JACKETS AND TIES? How formal a place is this? Do you need to dress up for dinner, or can you come in your shorts or bathing suit?
KIDS. Does the resort provide plenty of activities, supervision, baby-sitting for children as well as adults-only zones -- pools, restaurants, beach areas -- for child-free individuals as well as parents who want some respite from the kids?
LIGHTING. Are the walkways and grounds well- lighted at night so that guests -- especially older people -- don't risk falls?
MEDICAL SERVICES. Is there a doctor on call, and where is the closest hospital? Will you insurance cover emergencies, or do you need to buy travel insurance?
NIGHTLIFE. If that's important to you, is there any on premises or nearby. What kind -- romantic dance music, theater, discos or blues bars?
OPPORTUNITIES. Are there special activities offered by the resort on particular days of the week, such as manager's cocktail receptions, beach barbecues, snorkeling trips, sunset cruises? Are there local events for which you might want to time your visit -- jazz festivals, Carnival, sailboat regattas?
PROTECTION. What kind of security does the hotel have? Can anyone wander onto the property from the beach, or are there guards to keep outsiders out? If you have a balcony, is it accessible only from your room or from the roof or ground level -- or other rooms in the case of terraces shared by more than one guest room? Does your balcony door lock?
QUESTIONS. Establish a contact person at the resort (get the full name and title) who can answer your questions and has the authority to make guarantees. Don't shy away from any questions and insist all are answered. You're the paying guest, and this is a hospitality industry.
RECREATION. Does the resort have a pool (Is it heated? Is there one indoors?) Is there a gym, and if so, how is it equipped? Is there a spa; what services are offered? What activities are available on or near the property -- horseback riding, tennis, golf, diving?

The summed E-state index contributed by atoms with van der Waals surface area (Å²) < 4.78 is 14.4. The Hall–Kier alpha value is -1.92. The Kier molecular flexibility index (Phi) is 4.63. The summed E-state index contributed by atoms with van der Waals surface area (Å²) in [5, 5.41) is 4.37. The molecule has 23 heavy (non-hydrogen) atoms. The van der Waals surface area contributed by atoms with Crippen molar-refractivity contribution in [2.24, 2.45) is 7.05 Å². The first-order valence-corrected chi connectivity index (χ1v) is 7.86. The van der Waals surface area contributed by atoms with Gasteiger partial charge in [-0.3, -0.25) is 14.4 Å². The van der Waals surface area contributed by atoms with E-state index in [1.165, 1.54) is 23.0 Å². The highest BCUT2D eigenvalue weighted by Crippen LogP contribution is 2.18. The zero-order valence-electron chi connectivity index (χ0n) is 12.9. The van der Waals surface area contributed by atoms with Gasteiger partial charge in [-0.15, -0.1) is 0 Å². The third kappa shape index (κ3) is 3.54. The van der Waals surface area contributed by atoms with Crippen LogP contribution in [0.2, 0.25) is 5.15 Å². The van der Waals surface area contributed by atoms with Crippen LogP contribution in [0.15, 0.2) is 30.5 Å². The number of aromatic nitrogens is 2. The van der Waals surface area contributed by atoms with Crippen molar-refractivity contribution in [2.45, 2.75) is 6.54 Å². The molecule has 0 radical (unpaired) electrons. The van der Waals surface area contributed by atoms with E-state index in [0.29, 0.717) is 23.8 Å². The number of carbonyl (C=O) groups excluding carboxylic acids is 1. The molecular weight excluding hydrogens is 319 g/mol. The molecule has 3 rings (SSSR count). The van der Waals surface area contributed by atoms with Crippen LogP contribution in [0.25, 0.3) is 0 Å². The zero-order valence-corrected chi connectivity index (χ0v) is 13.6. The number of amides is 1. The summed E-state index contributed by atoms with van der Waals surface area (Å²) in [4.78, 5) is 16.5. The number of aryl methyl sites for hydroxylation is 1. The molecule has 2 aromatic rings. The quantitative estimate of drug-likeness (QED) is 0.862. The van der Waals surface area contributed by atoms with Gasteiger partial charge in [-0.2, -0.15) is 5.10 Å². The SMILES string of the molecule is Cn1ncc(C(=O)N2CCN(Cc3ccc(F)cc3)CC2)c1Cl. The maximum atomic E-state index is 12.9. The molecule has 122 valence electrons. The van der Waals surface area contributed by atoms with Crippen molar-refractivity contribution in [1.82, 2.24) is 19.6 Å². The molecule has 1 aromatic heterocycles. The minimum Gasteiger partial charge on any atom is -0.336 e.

SHOPPING. What kind of stores, handicraft shops are around? Are the prices at bargain or tourist rate?
TERRAIN. Is the property flat or hilly -- especially important for older people, parents who may be navigating strollers and those with physical challenges.
UPDATES. No matter what you were told when you booked, call again a few weeks before you go and again the week before departure to make sure no new construction has started (or has continued). You might also find that a first-choice room that was unavailable when you booked may have opened up.
VIEW. What exactly is the view from your room -- flat on the ocean or toward the ocean over hills and the golf course? Are there any obstructions, such as construction or the rooftops of other buildings? Even trees can block a view. Would your view be improved from a higher floor?
WEATHER. Are you visiting the place in the dry or rainy season -- or worse, the hurricane season? Is the temperature uniformly hot, or is it cold at nights and early mornings? Is wind a problem or a relief? Are the rooms in your hotel air-conditioned? Do they have ceiling fans? Can you open the windows? Whatever guarantees you get, get those promises in writing -- by letter, fax, or e-mail -- and bring those documents with you.